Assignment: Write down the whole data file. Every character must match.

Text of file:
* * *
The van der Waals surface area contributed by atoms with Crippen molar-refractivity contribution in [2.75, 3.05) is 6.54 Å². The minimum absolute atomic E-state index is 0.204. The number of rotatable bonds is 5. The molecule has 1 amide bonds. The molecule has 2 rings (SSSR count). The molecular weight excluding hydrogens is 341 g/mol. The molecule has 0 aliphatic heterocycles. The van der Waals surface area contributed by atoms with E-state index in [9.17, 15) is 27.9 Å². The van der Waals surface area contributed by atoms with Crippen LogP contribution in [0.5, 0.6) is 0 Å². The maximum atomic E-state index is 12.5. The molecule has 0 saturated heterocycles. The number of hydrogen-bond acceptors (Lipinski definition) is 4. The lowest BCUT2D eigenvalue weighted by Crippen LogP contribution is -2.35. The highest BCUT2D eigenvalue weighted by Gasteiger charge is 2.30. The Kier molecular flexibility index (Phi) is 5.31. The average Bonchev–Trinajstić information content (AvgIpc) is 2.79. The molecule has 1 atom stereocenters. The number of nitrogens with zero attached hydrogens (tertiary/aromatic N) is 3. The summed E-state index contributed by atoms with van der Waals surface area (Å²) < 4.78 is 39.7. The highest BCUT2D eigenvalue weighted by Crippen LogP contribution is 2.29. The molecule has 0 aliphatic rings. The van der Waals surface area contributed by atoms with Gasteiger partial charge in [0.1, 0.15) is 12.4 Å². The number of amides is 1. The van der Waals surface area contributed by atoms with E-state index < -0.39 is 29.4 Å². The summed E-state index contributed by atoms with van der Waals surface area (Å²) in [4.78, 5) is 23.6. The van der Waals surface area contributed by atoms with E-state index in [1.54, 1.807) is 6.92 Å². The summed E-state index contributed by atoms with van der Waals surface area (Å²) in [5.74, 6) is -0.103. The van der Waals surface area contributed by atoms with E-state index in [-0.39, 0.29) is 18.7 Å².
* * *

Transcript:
The van der Waals surface area contributed by atoms with Crippen molar-refractivity contribution in [2.75, 3.05) is 6.54 Å². The minimum absolute atomic E-state index is 0.204. The number of rotatable bonds is 5. The molecule has 1 amide bonds. The molecule has 2 rings (SSSR count). The molecular weight excluding hydrogens is 341 g/mol. The molecule has 0 aliphatic heterocycles. The van der Waals surface area contributed by atoms with E-state index in [9.17, 15) is 27.9 Å². The van der Waals surface area contributed by atoms with Crippen LogP contribution in [0.5, 0.6) is 0 Å². The maximum atomic E-state index is 12.5. The molecule has 0 saturated heterocycles. The number of hydrogen-bond acceptors (Lipinski definition) is 4. The lowest BCUT2D eigenvalue weighted by Crippen LogP contribution is -2.35. The highest BCUT2D eigenvalue weighted by Gasteiger charge is 2.30. The Kier molecular flexibility index (Phi) is 5.31. The average Bonchev–Trinajstić information content (AvgIpc) is 2.79. The molecule has 1 atom stereocenters. The number of nitrogens with zero attached hydrogens (tertiary/aromatic N) is 3. The summed E-state index contributed by atoms with van der Waals surface area (Å²) < 4.78 is 39.7. The highest BCUT2D eigenvalue weighted by Crippen LogP contribution is 2.29. The molecule has 0 aliphatic rings. The van der Waals surface area contributed by atoms with Gasteiger partial charge in [0.1, 0.15) is 12.4 Å². The number of amides is 1. The van der Waals surface area contributed by atoms with E-state index < -0.39 is 29.4 Å². The summed E-state index contributed by atoms with van der Waals surface area (Å²) in [4.78, 5) is 23.6. The van der Waals surface area contributed by atoms with E-state index in [1.54, 1.807) is 6.92 Å². The summed E-state index contributed by atoms with van der Waals surface area (Å²) in [5.74, 6) is -0.103. The van der Waals surface area contributed by atoms with E-state index in [-0.39, 0.29) is 18.7 Å².